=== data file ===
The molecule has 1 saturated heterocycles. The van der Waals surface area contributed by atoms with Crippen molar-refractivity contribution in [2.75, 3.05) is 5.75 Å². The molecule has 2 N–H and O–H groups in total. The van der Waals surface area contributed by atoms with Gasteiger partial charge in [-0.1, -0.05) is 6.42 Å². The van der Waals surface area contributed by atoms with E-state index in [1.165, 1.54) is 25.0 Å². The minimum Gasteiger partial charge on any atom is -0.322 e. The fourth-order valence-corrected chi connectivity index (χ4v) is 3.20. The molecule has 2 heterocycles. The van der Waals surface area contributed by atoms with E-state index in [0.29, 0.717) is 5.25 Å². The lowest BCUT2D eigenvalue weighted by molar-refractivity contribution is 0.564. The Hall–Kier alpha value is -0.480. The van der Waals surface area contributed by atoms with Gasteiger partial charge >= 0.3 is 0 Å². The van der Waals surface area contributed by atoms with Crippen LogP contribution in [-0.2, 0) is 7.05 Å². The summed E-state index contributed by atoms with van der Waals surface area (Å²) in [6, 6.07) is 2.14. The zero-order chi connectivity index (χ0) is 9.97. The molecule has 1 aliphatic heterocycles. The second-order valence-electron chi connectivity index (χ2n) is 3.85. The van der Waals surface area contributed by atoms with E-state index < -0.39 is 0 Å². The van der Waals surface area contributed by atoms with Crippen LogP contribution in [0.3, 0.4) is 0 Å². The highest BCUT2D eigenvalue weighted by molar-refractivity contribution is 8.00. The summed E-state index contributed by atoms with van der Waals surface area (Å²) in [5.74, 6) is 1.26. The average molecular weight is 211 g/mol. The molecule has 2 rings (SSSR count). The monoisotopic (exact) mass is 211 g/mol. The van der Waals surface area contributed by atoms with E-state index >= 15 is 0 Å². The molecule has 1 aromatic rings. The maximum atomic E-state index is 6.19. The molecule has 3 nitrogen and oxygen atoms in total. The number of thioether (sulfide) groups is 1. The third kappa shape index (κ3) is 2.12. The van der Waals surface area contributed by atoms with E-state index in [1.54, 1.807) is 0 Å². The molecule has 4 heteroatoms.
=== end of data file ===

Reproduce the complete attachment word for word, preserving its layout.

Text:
The molecule has 1 saturated heterocycles. The van der Waals surface area contributed by atoms with Crippen molar-refractivity contribution in [2.75, 3.05) is 5.75 Å². The molecule has 2 N–H and O–H groups in total. The van der Waals surface area contributed by atoms with Gasteiger partial charge in [-0.1, -0.05) is 6.42 Å². The van der Waals surface area contributed by atoms with E-state index in [1.165, 1.54) is 25.0 Å². The minimum Gasteiger partial charge on any atom is -0.322 e. The fourth-order valence-corrected chi connectivity index (χ4v) is 3.20. The molecule has 2 heterocycles. The van der Waals surface area contributed by atoms with E-state index in [0.29, 0.717) is 5.25 Å². The lowest BCUT2D eigenvalue weighted by molar-refractivity contribution is 0.564. The Hall–Kier alpha value is -0.480. The van der Waals surface area contributed by atoms with Gasteiger partial charge >= 0.3 is 0 Å². The van der Waals surface area contributed by atoms with Crippen LogP contribution in [-0.2, 0) is 7.05 Å². The summed E-state index contributed by atoms with van der Waals surface area (Å²) in [6, 6.07) is 2.14. The zero-order chi connectivity index (χ0) is 9.97. The molecule has 1 aliphatic heterocycles. The second-order valence-electron chi connectivity index (χ2n) is 3.85. The van der Waals surface area contributed by atoms with E-state index < -0.39 is 0 Å². The van der Waals surface area contributed by atoms with Crippen LogP contribution in [0.3, 0.4) is 0 Å². The highest BCUT2D eigenvalue weighted by molar-refractivity contribution is 8.00. The summed E-state index contributed by atoms with van der Waals surface area (Å²) in [5.74, 6) is 1.26. The average molecular weight is 211 g/mol. The molecule has 2 rings (SSSR count). The monoisotopic (exact) mass is 211 g/mol. The van der Waals surface area contributed by atoms with E-state index >= 15 is 0 Å². The molecule has 1 aromatic rings. The maximum atomic E-state index is 6.19. The molecule has 3 nitrogen and oxygen atoms in total. The number of thioether (sulfide) groups is 1. The third kappa shape index (κ3) is 2.12. The van der Waals surface area contributed by atoms with E-state index in [1.54, 1.807) is 0 Å². The molecule has 4 heteroatoms.